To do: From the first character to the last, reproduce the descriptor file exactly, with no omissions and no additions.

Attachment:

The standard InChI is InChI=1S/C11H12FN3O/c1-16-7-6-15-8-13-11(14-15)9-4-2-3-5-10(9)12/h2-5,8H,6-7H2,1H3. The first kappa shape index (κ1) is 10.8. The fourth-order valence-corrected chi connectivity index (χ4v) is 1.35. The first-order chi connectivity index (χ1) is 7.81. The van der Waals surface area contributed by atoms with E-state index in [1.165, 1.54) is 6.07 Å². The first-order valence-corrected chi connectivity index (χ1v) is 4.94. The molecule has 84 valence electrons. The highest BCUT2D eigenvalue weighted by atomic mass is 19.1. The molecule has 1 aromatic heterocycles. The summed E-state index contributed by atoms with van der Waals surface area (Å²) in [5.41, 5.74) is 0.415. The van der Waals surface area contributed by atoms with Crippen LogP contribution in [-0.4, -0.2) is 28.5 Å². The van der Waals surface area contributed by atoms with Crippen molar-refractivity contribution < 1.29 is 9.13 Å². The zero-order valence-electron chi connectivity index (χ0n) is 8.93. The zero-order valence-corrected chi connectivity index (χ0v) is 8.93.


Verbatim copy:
The standard InChI is InChI=1S/C11H12FN3O/c1-16-7-6-15-8-13-11(14-15)9-4-2-3-5-10(9)12/h2-5,8H,6-7H2,1H3. The first kappa shape index (κ1) is 10.8. The fourth-order valence-corrected chi connectivity index (χ4v) is 1.35. The first-order chi connectivity index (χ1) is 7.81. The van der Waals surface area contributed by atoms with E-state index in [1.165, 1.54) is 6.07 Å². The first-order valence-corrected chi connectivity index (χ1v) is 4.94. The molecule has 84 valence electrons. The highest BCUT2D eigenvalue weighted by atomic mass is 19.1. The molecule has 1 aromatic heterocycles. The summed E-state index contributed by atoms with van der Waals surface area (Å²) in [5.41, 5.74) is 0.415. The van der Waals surface area contributed by atoms with Crippen LogP contribution in [-0.4, -0.2) is 28.5 Å². The van der Waals surface area contributed by atoms with Crippen molar-refractivity contribution < 1.29 is 9.13 Å². The zero-order valence-electron chi connectivity index (χ0n) is 8.93. The zero-order valence-corrected chi connectivity index (χ0v) is 8.93.